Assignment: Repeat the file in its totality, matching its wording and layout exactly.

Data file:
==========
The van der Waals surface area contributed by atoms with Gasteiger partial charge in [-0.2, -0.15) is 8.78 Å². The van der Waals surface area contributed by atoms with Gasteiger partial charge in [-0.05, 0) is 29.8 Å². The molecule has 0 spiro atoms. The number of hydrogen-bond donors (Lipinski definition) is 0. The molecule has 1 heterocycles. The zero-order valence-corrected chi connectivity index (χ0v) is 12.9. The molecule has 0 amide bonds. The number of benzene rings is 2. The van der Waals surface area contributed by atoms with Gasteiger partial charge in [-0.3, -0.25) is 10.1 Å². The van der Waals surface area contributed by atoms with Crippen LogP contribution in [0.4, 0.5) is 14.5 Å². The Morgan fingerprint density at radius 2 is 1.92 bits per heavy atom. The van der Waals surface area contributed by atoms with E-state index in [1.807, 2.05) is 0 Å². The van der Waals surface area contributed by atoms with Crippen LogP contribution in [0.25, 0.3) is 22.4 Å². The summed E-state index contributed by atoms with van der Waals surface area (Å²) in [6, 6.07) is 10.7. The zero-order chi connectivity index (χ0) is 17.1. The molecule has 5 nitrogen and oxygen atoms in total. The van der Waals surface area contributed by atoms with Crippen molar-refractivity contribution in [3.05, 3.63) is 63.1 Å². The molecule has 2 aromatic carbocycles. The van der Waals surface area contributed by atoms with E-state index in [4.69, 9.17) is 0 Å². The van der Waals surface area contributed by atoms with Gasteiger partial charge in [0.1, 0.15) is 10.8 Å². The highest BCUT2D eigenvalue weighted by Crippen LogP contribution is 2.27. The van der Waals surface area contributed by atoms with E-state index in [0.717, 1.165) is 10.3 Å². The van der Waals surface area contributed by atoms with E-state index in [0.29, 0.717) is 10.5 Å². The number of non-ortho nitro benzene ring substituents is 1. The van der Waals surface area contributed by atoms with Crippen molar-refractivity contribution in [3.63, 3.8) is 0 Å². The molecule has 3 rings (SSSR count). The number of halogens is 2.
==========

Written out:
The van der Waals surface area contributed by atoms with Gasteiger partial charge in [-0.2, -0.15) is 8.78 Å². The van der Waals surface area contributed by atoms with Gasteiger partial charge in [-0.05, 0) is 29.8 Å². The molecule has 0 spiro atoms. The number of hydrogen-bond donors (Lipinski definition) is 0. The molecule has 1 heterocycles. The zero-order valence-corrected chi connectivity index (χ0v) is 12.9. The molecule has 0 amide bonds. The number of benzene rings is 2. The van der Waals surface area contributed by atoms with Gasteiger partial charge in [-0.3, -0.25) is 10.1 Å². The van der Waals surface area contributed by atoms with Crippen LogP contribution in [0.4, 0.5) is 14.5 Å². The Morgan fingerprint density at radius 2 is 1.92 bits per heavy atom. The van der Waals surface area contributed by atoms with E-state index in [1.807, 2.05) is 0 Å². The van der Waals surface area contributed by atoms with Crippen LogP contribution in [0.25, 0.3) is 22.4 Å². The summed E-state index contributed by atoms with van der Waals surface area (Å²) in [6, 6.07) is 10.7. The zero-order chi connectivity index (χ0) is 17.1. The molecule has 5 nitrogen and oxygen atoms in total. The van der Waals surface area contributed by atoms with Crippen molar-refractivity contribution in [3.05, 3.63) is 63.1 Å². The molecule has 2 aromatic carbocycles. The van der Waals surface area contributed by atoms with E-state index in [4.69, 9.17) is 0 Å². The van der Waals surface area contributed by atoms with Gasteiger partial charge in [0.1, 0.15) is 10.8 Å². The highest BCUT2D eigenvalue weighted by Crippen LogP contribution is 2.27. The van der Waals surface area contributed by atoms with E-state index in [0.717, 1.165) is 10.3 Å². The van der Waals surface area contributed by atoms with E-state index in [0.29, 0.717) is 10.5 Å². The number of non-ortho nitro benzene ring substituents is 1. The van der Waals surface area contributed by atoms with Crippen molar-refractivity contribution in [3.63, 3.8) is 0 Å². The molecule has 3 rings (SSSR count). The number of halogens is 2.